Also focus on the sills and wheelarches along with the headlamp and sidelight surrounds. If the sills have already been repaired, anything other than genuine Volvo panels will produce the wrong profile; below each door there should be a series of vertical grooves.
Below the radiator is a four-sided box section crossmember which rots badly. Access to repair the crossmember is tricky, so the engine has to be lifted to get to it. Other rot spots underneath the car include the front outriggers and steering box mountings; the former are easy enough to fix but the latter is more costly to put right.
Other areas likely to give problems include the rear outriggers, door bottoms and fuel filler surround, along with the boot lid. The floorpans rust too, having become waterlogged because of a failed heater valve, or it might be that the heater vent below the windscreen has become blocked. It could also be that the windscreen surround has corroded; a job that needs specialist attention.
Finish by checking the bonnet hinge mountings, which break rather than corrode. It’s because the hinge seizes up and strains the thin plate that it’s mounted on; keeping things lubricated will help. The rain gutters on the 1800ES also corrode, but the coupé doesn’t seem to suffer from this.
Sub-standard crash repairs aren’t rare either, as the front and rear panels are delicate and get damaged easily, and the panels aren’t available to fix things. As a result filler is often used when fresh panels need to be fabricated to do a proper repair.
The interior trim is strong, which is just as well as some parts aren’t easy to find. The seams in the leather-trimmed seats can split, but any competent trimmer can sort this. Replacement trim panels are available but dashboards aren’t, and these are prone to cracking, with repairs not possible. Collapsed seat webbing is likely and so are worn carpets, but these can be renewed.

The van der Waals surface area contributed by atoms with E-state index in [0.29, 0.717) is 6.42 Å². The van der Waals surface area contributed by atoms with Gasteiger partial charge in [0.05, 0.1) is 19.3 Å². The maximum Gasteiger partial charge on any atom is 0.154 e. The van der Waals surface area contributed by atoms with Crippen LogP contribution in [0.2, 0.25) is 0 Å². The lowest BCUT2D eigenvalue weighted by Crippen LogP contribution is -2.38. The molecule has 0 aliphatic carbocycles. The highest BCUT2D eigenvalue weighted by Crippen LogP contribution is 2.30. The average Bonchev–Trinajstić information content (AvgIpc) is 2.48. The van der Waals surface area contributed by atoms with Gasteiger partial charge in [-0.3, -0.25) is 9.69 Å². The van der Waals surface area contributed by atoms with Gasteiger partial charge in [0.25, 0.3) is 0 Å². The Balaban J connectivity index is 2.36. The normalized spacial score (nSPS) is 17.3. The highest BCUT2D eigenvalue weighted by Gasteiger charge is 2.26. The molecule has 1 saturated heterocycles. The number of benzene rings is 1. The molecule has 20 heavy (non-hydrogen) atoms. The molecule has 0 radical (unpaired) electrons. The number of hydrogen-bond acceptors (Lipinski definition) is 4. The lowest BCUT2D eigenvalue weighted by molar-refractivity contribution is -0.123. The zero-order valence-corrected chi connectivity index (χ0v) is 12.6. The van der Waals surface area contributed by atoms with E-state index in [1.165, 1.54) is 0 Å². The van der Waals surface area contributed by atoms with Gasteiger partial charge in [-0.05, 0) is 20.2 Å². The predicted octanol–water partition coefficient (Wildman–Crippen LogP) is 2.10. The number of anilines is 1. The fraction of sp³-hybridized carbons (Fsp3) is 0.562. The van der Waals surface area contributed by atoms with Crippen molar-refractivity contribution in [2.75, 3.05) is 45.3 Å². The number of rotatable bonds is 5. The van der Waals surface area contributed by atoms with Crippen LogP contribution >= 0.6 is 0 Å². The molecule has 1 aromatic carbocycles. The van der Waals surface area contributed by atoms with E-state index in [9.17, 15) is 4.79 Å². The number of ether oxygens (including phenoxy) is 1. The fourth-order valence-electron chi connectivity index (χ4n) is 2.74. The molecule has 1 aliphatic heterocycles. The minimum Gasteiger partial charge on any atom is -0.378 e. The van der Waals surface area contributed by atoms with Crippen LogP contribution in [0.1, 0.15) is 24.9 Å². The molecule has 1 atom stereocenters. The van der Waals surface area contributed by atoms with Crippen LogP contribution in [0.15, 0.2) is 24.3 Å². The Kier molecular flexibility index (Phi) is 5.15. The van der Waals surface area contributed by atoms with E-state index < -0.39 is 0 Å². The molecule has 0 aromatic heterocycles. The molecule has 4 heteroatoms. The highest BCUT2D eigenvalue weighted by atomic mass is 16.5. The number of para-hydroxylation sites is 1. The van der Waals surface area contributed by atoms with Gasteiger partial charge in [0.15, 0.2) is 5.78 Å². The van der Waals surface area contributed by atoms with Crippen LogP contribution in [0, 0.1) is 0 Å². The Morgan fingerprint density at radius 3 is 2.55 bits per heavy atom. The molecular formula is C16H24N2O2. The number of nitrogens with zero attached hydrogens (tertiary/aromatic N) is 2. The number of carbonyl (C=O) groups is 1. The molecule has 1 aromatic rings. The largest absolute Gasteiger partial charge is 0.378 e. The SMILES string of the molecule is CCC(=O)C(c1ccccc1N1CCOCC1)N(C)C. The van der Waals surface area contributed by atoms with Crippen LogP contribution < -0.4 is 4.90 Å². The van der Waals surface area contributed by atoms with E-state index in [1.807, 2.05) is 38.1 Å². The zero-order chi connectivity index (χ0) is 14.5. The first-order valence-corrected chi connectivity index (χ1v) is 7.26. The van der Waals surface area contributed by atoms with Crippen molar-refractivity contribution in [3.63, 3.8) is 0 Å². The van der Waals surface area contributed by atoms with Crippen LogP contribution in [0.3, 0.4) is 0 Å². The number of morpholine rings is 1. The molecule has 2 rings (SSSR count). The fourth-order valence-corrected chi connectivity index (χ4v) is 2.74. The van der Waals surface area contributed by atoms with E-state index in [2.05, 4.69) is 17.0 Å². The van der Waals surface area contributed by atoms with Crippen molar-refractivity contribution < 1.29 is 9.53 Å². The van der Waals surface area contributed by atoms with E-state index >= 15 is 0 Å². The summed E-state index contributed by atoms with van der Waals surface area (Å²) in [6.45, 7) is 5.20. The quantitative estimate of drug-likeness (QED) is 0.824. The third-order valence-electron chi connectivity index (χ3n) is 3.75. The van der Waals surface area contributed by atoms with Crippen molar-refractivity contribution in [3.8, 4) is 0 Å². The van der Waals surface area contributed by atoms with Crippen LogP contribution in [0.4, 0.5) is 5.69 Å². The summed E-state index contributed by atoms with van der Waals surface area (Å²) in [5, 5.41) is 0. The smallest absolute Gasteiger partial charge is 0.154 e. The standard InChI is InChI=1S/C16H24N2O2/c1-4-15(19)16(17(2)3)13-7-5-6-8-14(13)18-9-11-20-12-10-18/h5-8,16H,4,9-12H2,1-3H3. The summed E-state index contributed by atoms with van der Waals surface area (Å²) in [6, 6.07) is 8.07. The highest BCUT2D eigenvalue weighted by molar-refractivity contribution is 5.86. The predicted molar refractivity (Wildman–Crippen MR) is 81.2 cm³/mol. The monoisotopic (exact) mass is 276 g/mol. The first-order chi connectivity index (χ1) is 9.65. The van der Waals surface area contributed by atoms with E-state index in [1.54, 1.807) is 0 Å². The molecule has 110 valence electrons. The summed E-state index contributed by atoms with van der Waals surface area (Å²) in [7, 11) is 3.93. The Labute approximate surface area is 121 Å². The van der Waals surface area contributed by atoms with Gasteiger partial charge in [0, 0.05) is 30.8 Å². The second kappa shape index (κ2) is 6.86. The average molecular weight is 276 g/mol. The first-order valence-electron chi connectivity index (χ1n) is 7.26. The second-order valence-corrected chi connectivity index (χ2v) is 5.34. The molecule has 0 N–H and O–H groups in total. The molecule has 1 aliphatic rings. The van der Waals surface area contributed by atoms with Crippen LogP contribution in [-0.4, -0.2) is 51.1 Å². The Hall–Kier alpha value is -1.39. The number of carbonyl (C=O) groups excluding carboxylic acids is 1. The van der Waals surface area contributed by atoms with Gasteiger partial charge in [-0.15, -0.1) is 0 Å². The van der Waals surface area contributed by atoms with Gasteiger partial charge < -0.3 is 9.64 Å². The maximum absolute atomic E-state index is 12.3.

Exterior trim is easier to track down but it tends to be very costly. The brightwork lasts well but the grille gets damaged from parking knocks, and replacements are expensive.
An alternator was fitted from 1966, with a dynamo fitted to earlier cars. While all of the external electrics are Lucas, the running gear is all Bosch. Whereas the latter is reliable, the former suffers from corroded contacts; if there are problems, home in on the fusebox on the inner wing. The only other electrical weak spot is the panel lighting dimmer switch; the best fix is to bypass this so the lighting intensity isn’t adjustable.
- 1960: The P1800 coupé debuts at the Brussels auto show.
- 1961: The first cars are delivered, built by Jensen and featuring a 1780cc engine.
- 1963: Volvo transfers assembly to Sweden. The car becomes known as the P1800S (for Sweden) and power jumps from 100bhp to 108bhp.
- 1968: There’s now a 1986cc engine and dual-circuit brakes; the model becomes known as the 1800S.
- 1969: The 1800E arrives with all-round disc brakes Bosch fuel injection (E for Einspritz, German for fuel injection).
- 1971: A three-speed Borg-Warner automatic gearbox becomes available for the first time. Also, the 1800ES arrives. It’s a sports estate mechanically identical to the 1800E.
- 1972: The final 1800 coupé is made (the 39,407th example).
- 1973: The last 1800ES is built.
All coupés are sought after regardless of age or spec, but the 1800 ES trails in the popularity stakes, making them cheaper to buy. It’s a shame that Volvo's 1800 ES remains overlooked – it’s unusual, very usable and just as good to drive as the coupé. As a result we’d suggest you don’t dismiss this enigmatic shooting brake too readily.
Earliest examples with the cow horn bumpers are the most collectible. These are very rare though, as is the P1800S, so you’re more likely to buy a later model, either a 2.0-litre 1800S or an 1800E. The former is the most common, while the latter used to be shunned because of its fuel injection, but buyers have wised up to the fact that it’s a dependable system, so there’s nothing to be frightened of.
While the P1800 was once under-valued, values have leapt recently and as a result asking prices are all over the place. Shop around before buying and seek advice to make sure that what you’re buying is all that it seems.
Picture courtesy of Volvo Media UK